There’s somewhat of a division between the homeschool camps when it comes to the reading of classics: should we use full or abridged versions? I see the benefit of using the original texts, and in most cases, that’s the way we go.
Every so often though, I’ll read about these super-homeschool-kids learning Latin and reading Plutarch and doing all kinds of impressive stuff before they are even in third grade, and I start to let it get to me. I begin to question if I need to create a more demanding work load than what we have.
With that thought in mind and armed with a copy of Romeo and Juliet from the library, I settled the children around me one day and began to read. It didn’t take long, however, until the fidgeting and muffled yawns began.
We routinely read brief sections of the Bible using the original King James Version utilizing this Charlotte Mason method and my kids have no trouble following along with all of the thees and thous, so I thought Shakespeare wouldn’t be too hard of a leap from there. I was wrong. Realizing the futility of what I was trying to attempt, I finished the page and moved on to another subject, shelving the idea of Shakespeare in our homeschool for the time.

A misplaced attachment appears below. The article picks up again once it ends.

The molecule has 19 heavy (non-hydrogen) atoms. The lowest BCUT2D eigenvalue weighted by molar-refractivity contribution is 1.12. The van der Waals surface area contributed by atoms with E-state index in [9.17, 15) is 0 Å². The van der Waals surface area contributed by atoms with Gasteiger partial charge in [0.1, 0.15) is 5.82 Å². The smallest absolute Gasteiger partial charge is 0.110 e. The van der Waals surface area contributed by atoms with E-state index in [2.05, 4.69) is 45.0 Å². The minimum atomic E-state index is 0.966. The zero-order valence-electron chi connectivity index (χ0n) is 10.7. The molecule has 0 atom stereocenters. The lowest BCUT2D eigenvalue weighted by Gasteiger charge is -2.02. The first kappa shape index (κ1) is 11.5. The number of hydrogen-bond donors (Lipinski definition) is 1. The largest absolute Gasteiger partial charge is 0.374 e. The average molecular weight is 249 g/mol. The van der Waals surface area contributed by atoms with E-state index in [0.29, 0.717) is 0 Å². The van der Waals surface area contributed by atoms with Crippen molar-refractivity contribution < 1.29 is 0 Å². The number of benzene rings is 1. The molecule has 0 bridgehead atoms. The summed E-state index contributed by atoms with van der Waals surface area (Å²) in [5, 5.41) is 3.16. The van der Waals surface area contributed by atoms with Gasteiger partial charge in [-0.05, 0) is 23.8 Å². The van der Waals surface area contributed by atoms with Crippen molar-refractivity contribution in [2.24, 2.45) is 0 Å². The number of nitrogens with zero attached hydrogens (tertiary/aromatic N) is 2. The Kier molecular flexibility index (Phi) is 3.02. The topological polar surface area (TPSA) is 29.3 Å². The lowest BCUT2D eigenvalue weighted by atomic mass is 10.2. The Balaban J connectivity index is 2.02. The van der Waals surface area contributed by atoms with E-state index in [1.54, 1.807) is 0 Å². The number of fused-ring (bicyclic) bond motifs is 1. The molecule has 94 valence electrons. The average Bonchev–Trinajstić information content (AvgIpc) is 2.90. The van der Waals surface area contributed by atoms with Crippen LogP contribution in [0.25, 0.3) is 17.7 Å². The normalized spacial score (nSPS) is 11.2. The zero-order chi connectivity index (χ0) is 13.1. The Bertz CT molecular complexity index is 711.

Fast forward half a year or so later; I was browsing the shelves of the local library and came across this gem of a book:
Within its richly illustrated pages are found eight of Shakespeare’s plays, retold in an appealing manner that almost instantly captivated my children’s attention. After the first story ended, my son immediately exclaimed, “More! More!” We all agreed that A Midsummer Night’s Dream was our favorite; mainly for them because they were particularly fond of the mischievous Puck; but we also covered King Henry the Fifth, Romeo and Juliet, Macbeth, Antony and Cleopatra, Twelfth Night, Hamlet and The Tempest.
So, no we didn’t read the original works, but now when Shakespeare is mentioned, I’m not met with moans and groans, but with interest. They also have a basic idea of the plots of eight of his most famous works. Hopefully, as they grow older, they will be able to appreciate the depth of meanings and wit, but until then, I’m quite satisfied with this rudimentary introduction to a brilliant writer.
The Random House Book of Shakespeare Stories was published in 2001 so may only be available through your local library or inter-library loan. Parents should be aware that the “D” word contained in that infamous phrase uttered by Lady Macbeth has been retained in this version.
I highly recommend this delightful book!